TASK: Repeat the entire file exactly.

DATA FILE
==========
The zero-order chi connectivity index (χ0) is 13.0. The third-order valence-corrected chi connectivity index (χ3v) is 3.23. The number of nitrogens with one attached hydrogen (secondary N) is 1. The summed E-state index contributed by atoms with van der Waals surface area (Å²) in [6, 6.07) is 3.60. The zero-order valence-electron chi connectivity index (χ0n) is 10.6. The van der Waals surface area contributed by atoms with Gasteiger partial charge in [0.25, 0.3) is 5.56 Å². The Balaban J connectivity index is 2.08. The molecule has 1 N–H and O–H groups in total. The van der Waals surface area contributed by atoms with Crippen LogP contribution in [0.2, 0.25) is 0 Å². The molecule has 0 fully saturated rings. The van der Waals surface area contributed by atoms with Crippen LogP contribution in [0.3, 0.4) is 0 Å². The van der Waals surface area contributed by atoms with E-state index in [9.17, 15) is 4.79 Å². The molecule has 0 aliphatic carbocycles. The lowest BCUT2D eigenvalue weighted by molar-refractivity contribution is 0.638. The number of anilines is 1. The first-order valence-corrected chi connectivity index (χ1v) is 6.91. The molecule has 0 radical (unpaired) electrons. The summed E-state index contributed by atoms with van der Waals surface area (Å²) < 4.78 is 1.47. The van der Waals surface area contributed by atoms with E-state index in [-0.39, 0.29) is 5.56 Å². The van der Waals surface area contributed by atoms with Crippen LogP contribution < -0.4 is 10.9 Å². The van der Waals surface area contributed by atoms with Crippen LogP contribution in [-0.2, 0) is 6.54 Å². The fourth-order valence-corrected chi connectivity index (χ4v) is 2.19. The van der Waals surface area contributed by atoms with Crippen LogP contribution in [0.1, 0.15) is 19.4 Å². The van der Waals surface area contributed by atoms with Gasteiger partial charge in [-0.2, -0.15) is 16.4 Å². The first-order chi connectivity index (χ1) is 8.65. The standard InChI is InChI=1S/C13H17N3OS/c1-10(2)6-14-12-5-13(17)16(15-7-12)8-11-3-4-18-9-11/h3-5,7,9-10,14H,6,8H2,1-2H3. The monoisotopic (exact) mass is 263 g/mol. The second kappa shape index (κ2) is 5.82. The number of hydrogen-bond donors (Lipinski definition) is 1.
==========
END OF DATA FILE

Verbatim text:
The zero-order chi connectivity index (χ0) is 13.0. The third-order valence-corrected chi connectivity index (χ3v) is 3.23. The number of nitrogens with one attached hydrogen (secondary N) is 1. The summed E-state index contributed by atoms with van der Waals surface area (Å²) in [6, 6.07) is 3.60. The zero-order valence-electron chi connectivity index (χ0n) is 10.6. The van der Waals surface area contributed by atoms with Gasteiger partial charge in [0.25, 0.3) is 5.56 Å². The Balaban J connectivity index is 2.08. The molecule has 1 N–H and O–H groups in total. The van der Waals surface area contributed by atoms with Crippen LogP contribution in [0.2, 0.25) is 0 Å². The molecule has 0 fully saturated rings. The van der Waals surface area contributed by atoms with Crippen LogP contribution in [0.3, 0.4) is 0 Å². The van der Waals surface area contributed by atoms with E-state index in [9.17, 15) is 4.79 Å². The molecule has 0 aliphatic carbocycles. The lowest BCUT2D eigenvalue weighted by molar-refractivity contribution is 0.638. The number of anilines is 1. The first-order valence-corrected chi connectivity index (χ1v) is 6.91. The molecule has 0 radical (unpaired) electrons. The summed E-state index contributed by atoms with van der Waals surface area (Å²) < 4.78 is 1.47. The van der Waals surface area contributed by atoms with E-state index in [-0.39, 0.29) is 5.56 Å². The van der Waals surface area contributed by atoms with Crippen LogP contribution < -0.4 is 10.9 Å². The van der Waals surface area contributed by atoms with Crippen LogP contribution in [-0.2, 0) is 6.54 Å². The fourth-order valence-corrected chi connectivity index (χ4v) is 2.19. The van der Waals surface area contributed by atoms with Crippen LogP contribution in [0.1, 0.15) is 19.4 Å². The van der Waals surface area contributed by atoms with Gasteiger partial charge in [-0.2, -0.15) is 16.4 Å². The first-order chi connectivity index (χ1) is 8.65. The standard InChI is InChI=1S/C13H17N3OS/c1-10(2)6-14-12-5-13(17)16(15-7-12)8-11-3-4-18-9-11/h3-5,7,9-10,14H,6,8H2,1-2H3. The monoisotopic (exact) mass is 263 g/mol. The second kappa shape index (κ2) is 5.82. The number of hydrogen-bond donors (Lipinski definition) is 1.